As the COVID-19 pandemic begins to slow down and normality returns, many workers will return to their offices. The 20-plus months spent working from home have changed the work environment and workers themselves. If you are headed back to the office, starting hybrid work and returning to what was once normal can be challenging.
Navigating the transition back to working in an office can be difficult. However, it’s a good idea to reframe your return to the office as an opportunity to reinforce good work habits, build relationships with bosses and coworkers, and boost your career. Discover some tips to help you readjust to your work environment and make the best of the transition.
Being nervous about going back to the office five days a week is perfectly normal. The idea of communing, particularly on crowded public transportation and working in an enclosed office, seems to go against all recommended health advice over the past two years.
The best way to deal with this anxiety or work-related mental health issues is to plan for them. If you are nervous about meetings, try sitting in the back or away from other workers. If you are anxious about taking crowded trains or buses, try to go to work earlier or at a less crowded time to avoid the peak-hour rush. Planning for stressful situations can eliminate anxiety and help you readjust more comfortably.
Be Kind, Understanding, and Compassionate
This pandemic was difficult for many people. Some people lost loved ones or endured severe illness, others suffered from the isolation of quarantine, and others were affected by the wider effects of this time, loss of income, and difficulties and stress caused by social issues.
You and your colleagues went through this traumatic time together, and this is an opportunity to grow in compassion and understanding for your fellow workers. Discuss with your coworkers what might be giving them anxiety and help them plan for it, excuse them from meetings if that is stressful, or eat lunch with them if they are lonely.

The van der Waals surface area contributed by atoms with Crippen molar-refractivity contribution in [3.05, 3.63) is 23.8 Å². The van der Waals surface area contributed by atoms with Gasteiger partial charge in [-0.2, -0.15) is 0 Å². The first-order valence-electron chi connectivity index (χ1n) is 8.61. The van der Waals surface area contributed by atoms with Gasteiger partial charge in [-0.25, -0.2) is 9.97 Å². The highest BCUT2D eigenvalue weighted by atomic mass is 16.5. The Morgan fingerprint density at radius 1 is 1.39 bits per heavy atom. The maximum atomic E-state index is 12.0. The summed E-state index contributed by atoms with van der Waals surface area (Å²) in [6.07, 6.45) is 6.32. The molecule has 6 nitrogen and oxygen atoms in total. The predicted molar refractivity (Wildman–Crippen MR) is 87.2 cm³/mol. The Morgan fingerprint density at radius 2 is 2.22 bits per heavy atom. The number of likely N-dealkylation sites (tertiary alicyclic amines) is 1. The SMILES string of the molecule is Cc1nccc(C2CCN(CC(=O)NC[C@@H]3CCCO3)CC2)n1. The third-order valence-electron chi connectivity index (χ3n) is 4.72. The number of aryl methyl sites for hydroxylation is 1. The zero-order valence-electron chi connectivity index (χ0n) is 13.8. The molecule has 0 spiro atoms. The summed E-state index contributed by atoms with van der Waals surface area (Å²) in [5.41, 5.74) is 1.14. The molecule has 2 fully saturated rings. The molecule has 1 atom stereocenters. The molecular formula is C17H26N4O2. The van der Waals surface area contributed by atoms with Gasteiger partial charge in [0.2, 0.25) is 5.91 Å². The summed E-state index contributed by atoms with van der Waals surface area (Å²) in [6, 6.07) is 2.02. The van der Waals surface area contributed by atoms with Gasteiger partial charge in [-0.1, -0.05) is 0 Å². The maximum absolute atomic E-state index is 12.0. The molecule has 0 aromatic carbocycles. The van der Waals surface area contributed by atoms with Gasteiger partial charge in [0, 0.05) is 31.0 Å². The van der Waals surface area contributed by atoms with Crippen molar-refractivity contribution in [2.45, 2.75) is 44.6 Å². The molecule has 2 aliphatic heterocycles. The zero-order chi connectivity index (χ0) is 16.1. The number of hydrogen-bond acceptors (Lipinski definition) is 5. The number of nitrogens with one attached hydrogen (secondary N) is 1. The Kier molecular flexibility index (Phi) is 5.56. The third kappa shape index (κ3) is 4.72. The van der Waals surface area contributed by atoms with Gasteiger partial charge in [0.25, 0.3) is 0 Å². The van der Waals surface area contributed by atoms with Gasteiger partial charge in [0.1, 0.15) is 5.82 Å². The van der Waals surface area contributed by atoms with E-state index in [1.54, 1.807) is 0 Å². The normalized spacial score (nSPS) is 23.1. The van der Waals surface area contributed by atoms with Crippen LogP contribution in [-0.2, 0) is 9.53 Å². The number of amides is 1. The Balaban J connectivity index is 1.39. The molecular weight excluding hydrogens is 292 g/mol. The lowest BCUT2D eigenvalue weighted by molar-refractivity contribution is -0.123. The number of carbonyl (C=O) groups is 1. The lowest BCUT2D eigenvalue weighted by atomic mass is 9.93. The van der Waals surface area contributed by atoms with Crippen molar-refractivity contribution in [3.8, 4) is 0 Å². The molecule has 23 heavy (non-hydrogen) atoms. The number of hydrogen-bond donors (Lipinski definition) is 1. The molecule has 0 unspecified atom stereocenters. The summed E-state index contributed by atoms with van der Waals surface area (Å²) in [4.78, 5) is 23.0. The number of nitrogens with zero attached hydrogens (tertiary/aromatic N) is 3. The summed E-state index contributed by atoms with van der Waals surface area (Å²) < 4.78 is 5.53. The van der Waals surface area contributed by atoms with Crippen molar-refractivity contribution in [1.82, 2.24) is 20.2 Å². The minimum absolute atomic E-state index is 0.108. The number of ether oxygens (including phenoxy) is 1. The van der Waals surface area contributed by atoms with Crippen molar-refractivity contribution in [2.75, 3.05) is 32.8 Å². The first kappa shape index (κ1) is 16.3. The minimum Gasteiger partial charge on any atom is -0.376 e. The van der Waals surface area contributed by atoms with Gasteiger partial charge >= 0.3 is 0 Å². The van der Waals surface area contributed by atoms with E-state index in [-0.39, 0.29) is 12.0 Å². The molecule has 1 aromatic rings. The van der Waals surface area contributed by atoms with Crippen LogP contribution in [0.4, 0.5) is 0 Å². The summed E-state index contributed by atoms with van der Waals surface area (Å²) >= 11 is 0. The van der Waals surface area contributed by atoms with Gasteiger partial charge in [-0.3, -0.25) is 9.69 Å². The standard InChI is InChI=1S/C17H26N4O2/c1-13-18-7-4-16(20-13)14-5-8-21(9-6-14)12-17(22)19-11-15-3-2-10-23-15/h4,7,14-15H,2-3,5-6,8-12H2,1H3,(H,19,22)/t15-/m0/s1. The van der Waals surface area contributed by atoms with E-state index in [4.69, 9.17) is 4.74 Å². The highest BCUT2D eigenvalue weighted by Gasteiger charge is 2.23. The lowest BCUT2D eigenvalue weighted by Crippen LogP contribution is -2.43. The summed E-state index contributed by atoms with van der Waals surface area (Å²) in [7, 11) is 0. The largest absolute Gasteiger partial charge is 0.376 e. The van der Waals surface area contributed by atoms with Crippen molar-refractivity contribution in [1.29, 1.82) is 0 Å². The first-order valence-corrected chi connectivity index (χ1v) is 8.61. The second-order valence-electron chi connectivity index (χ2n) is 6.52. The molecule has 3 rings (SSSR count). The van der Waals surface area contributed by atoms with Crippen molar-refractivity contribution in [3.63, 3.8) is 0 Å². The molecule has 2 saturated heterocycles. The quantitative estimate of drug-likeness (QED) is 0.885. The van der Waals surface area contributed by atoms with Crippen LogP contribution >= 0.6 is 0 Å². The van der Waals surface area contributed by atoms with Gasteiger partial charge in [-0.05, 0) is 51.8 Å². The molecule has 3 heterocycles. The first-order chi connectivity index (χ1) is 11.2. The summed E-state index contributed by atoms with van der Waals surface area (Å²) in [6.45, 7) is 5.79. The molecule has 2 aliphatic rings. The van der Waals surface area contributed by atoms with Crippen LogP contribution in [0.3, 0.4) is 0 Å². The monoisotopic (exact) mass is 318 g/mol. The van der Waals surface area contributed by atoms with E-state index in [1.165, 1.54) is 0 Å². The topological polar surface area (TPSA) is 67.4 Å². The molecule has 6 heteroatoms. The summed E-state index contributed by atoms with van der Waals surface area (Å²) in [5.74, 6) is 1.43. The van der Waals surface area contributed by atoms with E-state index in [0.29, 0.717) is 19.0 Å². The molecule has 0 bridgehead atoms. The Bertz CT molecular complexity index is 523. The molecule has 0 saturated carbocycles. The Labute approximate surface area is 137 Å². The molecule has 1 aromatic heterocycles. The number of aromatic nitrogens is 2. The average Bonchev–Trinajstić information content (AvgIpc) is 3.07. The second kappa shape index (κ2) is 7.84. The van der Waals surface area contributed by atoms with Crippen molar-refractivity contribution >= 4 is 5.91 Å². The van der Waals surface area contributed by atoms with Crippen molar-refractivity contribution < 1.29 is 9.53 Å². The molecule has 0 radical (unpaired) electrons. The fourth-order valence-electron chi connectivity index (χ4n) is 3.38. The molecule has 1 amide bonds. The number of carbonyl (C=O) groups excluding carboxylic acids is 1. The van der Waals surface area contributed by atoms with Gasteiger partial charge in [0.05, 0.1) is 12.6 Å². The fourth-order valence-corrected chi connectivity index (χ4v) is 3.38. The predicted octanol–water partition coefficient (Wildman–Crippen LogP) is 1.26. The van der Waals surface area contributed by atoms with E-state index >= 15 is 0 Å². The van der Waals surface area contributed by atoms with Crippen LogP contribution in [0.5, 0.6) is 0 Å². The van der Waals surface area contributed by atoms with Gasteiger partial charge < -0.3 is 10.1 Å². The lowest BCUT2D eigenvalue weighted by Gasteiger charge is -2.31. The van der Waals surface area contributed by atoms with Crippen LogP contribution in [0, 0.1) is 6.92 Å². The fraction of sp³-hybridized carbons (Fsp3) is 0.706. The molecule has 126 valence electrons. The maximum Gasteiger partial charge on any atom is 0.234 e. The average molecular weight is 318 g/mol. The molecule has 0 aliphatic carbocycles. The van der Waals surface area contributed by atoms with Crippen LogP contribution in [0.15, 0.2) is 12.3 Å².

Even something as simple as a “Hello” when you walk past their desks can make your coworkers feel you are there for them and willing to build bridges of kindness to overcome the gaps the pandemic has exposed.
Going back to work will mean saying goodbye to rolling out of bed and getting on Zoom one minute before work starts. While this might make many people groan in frustration, this can be an opportunity to establish healthy, productivity-boosting routines.
Try waking up early and doing a short workout to get the blood pumping. Studies have shown that your morning routine sets the tempo for your day, so start things off energetically and productively to boost your work performance throughout the day.
If you aren’t the athletic type, it is still vital to establish a routine in the office. Make a habit of starting your workday with the same activity, like answering all emails, and try to take lunch at the same time every day. A work finishing routine like a quick journal entry of everything you’ve accomplished during the day can be helpful for tracking your growth and performance and reflecting on areas where you could improve.
Benefit From Your Commute
One of the biggest differences remote workers will face when returning to physical offices will be the commute. Depending on the length and distance, it can add a few hours to the work day, often spent in traffic or stuffed into buses or trains.
Don’t see this as wasted time; this is the perfect time to listen to a book or podcast. Many business titans like Bill Gates recommend reading 50 books annually, and 88% of highly successful people read at least 30 minutes daily. Your commute time can help you achieve that goal. Use this time to grow your business acumen and knowledge, or just listen to something funny to put yourself at ease.
Make Your Workspace Your Own
When you return to your normal office, be sure to decorate your desk or office with meaningful pictures, mementos, and objects to personalize your space.